A draft motion by the federal Greens to increase the size of the Green Party of Canada’s Federal Council is currently under way. The motion consists of a proposal to incorporate Indigenous voices on the party’s Federal Council, and it already has a number of prospective endorsements from several sources, including the Indigenous Peoples Advisory Circle (IPAC).
The Green motion to increase Indigenous representation on the GPC Federal Council seeks to add three new seats to the body, with each of the three seats being individually designated for Métis, Inuit, and First Nations members.
The objective of this ambitious Green initiative is twofold. On the one hand, it aims to enable direct Indigenous input into the inner workings of the Green Party of Canada. On the other hand, it aims to initiate the process of true reconciliation by giving Indigenous peoples a space within the GPC and by acknowledging the great diversity and variation within Indigenous communities.
As recognized in the draft motion, Indigenous people are not one homogenous group, and it would be impossible “to expect one person to represent all Indigenous national perspectives”, so designating three seats to the GPC Federal Council to Métis, Inuit, and First Nations members individually ensures consideration is given to each nation fairly. Indeed, in their proposal the Federal Greens consider three indigenous seats as “the minimum number of Indigenous seats that can be considered to be representative.”
As stated in the draft motion, each of these Indigenous groups should be adequately represented on the GPC Federal Council “to improve the potential for the Original peoples of Turtle Island to help GPC understand ecological, spiritual, and ancestral origins while decisions are made to optimize sustainable pathways to the future across Canada”.
The Federal Council is an important part of the GPC’s party structure, as it governs between general meetings and ensures that the party follows Green values and promotes Green policies. Adding these three Indigenous seats to the council would greatly enhance the party’s ability to adopt more ethical and wholesome approaches as well as to create more inclusive spaces to discuss policy ideas and positions.
The benefits of this draft motion are momentous, and are also long overdue. If the motion is approved, the GPC’s Federal Council will be enriched by continuous Indigenous visibility, voice, and representation. On the whole, the GCP Federal Council believes that following the validation of this motion, the Green party will be able to make decisions “that are more fair and inclusive by recognizing the inherent rights of Métis, Inuit and First Nations peoples within Canada”.
“True reconciliation includes holding space for indigenous people to participate in canadian governance via the Green Party of canada”– Draft motion to Add three seats to the Federal Council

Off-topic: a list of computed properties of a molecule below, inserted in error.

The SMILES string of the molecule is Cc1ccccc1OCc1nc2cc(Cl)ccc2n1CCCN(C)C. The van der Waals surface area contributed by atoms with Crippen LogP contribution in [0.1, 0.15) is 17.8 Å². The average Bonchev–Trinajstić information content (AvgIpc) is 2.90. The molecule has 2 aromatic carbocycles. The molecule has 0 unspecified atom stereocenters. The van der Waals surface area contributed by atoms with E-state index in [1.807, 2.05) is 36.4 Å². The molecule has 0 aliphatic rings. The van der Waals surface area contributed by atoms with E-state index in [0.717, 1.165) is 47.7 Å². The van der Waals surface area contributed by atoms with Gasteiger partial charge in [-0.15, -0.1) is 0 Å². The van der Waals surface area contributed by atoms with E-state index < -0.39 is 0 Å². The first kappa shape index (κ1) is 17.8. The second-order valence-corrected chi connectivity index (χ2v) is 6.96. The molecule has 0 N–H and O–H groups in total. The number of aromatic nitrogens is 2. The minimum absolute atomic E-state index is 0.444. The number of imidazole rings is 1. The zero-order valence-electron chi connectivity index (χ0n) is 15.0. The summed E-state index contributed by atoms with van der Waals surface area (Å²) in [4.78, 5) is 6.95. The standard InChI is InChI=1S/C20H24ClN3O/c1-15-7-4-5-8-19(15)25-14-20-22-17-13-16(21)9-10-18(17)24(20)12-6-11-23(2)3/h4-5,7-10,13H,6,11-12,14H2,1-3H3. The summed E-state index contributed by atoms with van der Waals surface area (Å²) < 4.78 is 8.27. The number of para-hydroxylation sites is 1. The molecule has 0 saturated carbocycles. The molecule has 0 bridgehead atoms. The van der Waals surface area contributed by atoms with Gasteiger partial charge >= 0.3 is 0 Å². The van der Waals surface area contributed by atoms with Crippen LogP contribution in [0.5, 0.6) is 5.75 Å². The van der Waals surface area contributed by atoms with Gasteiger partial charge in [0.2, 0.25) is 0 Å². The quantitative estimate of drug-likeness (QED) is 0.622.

The Foundations of the Motion
The motion to add three Indigenous seats to the GPC Federal Council was made in accordance with the Federal Green Party’s commitment to the United Nations Declaration on Rights for Indigenous Peoples (UNDRIP). The UNDRIP establishes a universal framework of minimum standards for the survival, dignity, and well-being of Indigenous peoples across the world and it elaborates on existing human rights standards and fundamental freedoms as they apply to the specific situation of Indigenous peoples.
Article 5 of this non-legally-binding resolution, which was adopted by the UN General Assembly in 2007, sustains that “Indigenous peoples have the right to maintain and strengthen their distinct political, legal, economic, social and cultural institutions while retaining their right to participate fully, if they so choose, in the political, economic, social and cultural life of the State”.
Although Canada was among the four countries to initially vote against the adoption of this declaration together with Australia, New Zealand, and the United States, in May 2016 Canada reversed its decision in support of the most comprehensive international instrument on the rights of Indigenous peoples. In this way, the motion to add three seats to the GPC Federal Council can be regarded as an explicit effort on the part of the Federal Greens to abide by this important instrument of international significance.
Furthermore, the motion to add three Indigenous seats to the GPC Federal Council seeks to provide more adequate representation to the 1.67 million people in Canada who identified themselves as Indigenous in 2016. All in all, the Green motion is expected to increase representation within the Green Party of Canada and to create a more inclusive and fair environment while bringing true reconciliation one step closer to attainment.
Sources : https://www.un.org/development/desa/indigenouspeoples/declaration-on-the-rights-of-indigenous-peoples.html, Draft motion to add Indigenous seats to Federal Council.